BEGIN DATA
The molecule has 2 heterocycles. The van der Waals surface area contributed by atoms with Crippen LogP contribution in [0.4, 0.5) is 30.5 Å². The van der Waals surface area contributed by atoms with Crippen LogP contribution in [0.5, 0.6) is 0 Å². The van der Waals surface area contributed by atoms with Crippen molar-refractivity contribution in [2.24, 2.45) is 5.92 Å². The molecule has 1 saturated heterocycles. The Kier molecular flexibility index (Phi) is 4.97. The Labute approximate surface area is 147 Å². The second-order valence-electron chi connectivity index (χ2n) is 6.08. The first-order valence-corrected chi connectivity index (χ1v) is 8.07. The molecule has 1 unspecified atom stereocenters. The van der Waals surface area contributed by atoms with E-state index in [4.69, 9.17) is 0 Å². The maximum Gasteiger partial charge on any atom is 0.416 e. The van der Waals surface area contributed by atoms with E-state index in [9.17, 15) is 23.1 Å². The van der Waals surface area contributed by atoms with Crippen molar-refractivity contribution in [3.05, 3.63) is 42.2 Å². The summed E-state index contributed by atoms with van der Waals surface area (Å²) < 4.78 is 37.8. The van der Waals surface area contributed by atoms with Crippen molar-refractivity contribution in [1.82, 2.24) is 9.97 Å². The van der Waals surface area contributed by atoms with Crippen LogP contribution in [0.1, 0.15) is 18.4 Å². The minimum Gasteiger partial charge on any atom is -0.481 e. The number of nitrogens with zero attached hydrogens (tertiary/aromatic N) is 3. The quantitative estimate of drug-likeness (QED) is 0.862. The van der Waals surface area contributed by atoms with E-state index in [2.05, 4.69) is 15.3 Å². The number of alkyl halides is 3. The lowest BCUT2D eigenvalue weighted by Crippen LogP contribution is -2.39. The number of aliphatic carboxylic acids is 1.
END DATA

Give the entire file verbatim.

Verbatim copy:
The molecule has 2 heterocycles. The van der Waals surface area contributed by atoms with Crippen LogP contribution in [0.4, 0.5) is 30.5 Å². The van der Waals surface area contributed by atoms with Crippen LogP contribution in [0.5, 0.6) is 0 Å². The van der Waals surface area contributed by atoms with Crippen molar-refractivity contribution in [2.24, 2.45) is 5.92 Å². The molecule has 1 saturated heterocycles. The Kier molecular flexibility index (Phi) is 4.97. The Labute approximate surface area is 147 Å². The second-order valence-electron chi connectivity index (χ2n) is 6.08. The first-order valence-corrected chi connectivity index (χ1v) is 8.07. The molecule has 1 unspecified atom stereocenters. The van der Waals surface area contributed by atoms with E-state index in [4.69, 9.17) is 0 Å². The maximum Gasteiger partial charge on any atom is 0.416 e. The van der Waals surface area contributed by atoms with E-state index in [9.17, 15) is 23.1 Å². The van der Waals surface area contributed by atoms with Crippen molar-refractivity contribution in [3.05, 3.63) is 42.2 Å². The summed E-state index contributed by atoms with van der Waals surface area (Å²) < 4.78 is 37.8. The van der Waals surface area contributed by atoms with Crippen molar-refractivity contribution in [1.82, 2.24) is 9.97 Å². The van der Waals surface area contributed by atoms with Crippen LogP contribution in [0.1, 0.15) is 18.4 Å². The minimum Gasteiger partial charge on any atom is -0.481 e. The number of nitrogens with zero attached hydrogens (tertiary/aromatic N) is 3. The quantitative estimate of drug-likeness (QED) is 0.862. The van der Waals surface area contributed by atoms with E-state index in [2.05, 4.69) is 15.3 Å². The number of alkyl halides is 3. The lowest BCUT2D eigenvalue weighted by Crippen LogP contribution is -2.39. The number of aliphatic carboxylic acids is 1.